“Artists at the top of their game, or not” / The Miami Herald / Richard Pachter / February 28, 2012

Reminding readers that apparently stuffy literary figures were also supposed to be quite human, New Yorker cartoonist Beaton’s sly and often rude humor propels this anarchic collection of her hysterical historical ruminations. Aiming at culture high and low, she deftly skewers everyone from the Brontes to Ben Franklin to Nancy Drew. Rarely subtle, often over the top, Beaton’s simple but expressive art helps make its mark without ever obscuring the target.

Pure Pajamas. Marc Bell. Drawn & Quarterly. 96 pages. $22.95.

Canadian Bell’s strips have an early Crumb-like joie de vivre (with a dash of Julie Doucet) but he veers off the path of sexual angst and frustration and charges full speed ahead toward a strange land of hallucinations and absurdity. This collection gathers most of his regular jaunts into silliness and unruly lunacy. Other than a few naughty words and situations, Bell’s love of language and imagery would make him ideal for children, but grownups, too, will howl at his relentlessly ingenious words and images.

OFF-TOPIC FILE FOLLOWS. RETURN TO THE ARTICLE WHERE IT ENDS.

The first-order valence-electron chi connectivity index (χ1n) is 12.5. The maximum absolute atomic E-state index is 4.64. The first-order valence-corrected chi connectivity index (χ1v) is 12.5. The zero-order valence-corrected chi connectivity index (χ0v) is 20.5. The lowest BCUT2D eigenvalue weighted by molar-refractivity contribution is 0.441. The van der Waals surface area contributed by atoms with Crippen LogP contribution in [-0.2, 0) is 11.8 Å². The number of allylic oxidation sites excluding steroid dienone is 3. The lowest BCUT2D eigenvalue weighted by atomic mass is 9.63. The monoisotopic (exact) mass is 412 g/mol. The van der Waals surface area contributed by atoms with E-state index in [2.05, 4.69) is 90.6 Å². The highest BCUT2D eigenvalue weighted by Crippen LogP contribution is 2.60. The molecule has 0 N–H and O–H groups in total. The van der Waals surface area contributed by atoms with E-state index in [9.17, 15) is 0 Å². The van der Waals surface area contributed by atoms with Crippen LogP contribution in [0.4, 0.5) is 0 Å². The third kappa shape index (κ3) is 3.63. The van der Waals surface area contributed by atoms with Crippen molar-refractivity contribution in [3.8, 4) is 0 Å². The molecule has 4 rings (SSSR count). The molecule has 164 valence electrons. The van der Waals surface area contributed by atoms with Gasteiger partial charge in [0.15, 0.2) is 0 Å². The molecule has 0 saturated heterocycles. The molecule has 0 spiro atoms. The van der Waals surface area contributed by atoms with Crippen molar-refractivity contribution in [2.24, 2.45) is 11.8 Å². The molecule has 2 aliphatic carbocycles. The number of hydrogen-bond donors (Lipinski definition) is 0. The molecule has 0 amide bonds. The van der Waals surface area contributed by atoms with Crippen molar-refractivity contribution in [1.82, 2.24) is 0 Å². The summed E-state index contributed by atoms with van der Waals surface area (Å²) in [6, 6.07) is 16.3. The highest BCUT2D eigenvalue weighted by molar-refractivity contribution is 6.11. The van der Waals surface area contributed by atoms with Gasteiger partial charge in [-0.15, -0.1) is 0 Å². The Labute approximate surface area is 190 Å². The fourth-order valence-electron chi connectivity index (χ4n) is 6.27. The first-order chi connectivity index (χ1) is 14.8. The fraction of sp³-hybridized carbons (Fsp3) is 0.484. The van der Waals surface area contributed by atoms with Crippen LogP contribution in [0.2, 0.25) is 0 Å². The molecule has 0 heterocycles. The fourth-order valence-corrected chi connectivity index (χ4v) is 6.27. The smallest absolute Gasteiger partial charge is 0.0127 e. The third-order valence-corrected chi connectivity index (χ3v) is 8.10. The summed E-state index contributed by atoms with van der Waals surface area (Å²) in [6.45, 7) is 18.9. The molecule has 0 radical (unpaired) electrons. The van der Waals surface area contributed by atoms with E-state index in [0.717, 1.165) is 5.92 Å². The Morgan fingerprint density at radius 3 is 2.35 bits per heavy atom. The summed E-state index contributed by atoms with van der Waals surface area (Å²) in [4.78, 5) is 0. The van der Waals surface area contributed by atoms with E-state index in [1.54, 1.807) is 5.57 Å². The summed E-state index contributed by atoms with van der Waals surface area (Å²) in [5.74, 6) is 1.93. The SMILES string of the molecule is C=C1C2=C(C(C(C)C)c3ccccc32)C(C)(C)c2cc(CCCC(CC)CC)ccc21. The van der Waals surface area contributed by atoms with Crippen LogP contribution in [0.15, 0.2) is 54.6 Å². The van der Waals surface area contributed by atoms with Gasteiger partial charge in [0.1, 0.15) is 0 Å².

Jinchalo. Matthew Forsythe. Drawn & Quarterly. 120 pages. $17.95.

A collection of mostly mute fables of shape-shifters and hungry beasts, this sweet little volume, based on Korean folk tales, is wistful and whimsical. Forsythe’s lithe line work nicely complements the dreamy mis en scene. He’s a terrifically skilled artist, and this smartly understated performance adds to the charm and potency of his presentation.

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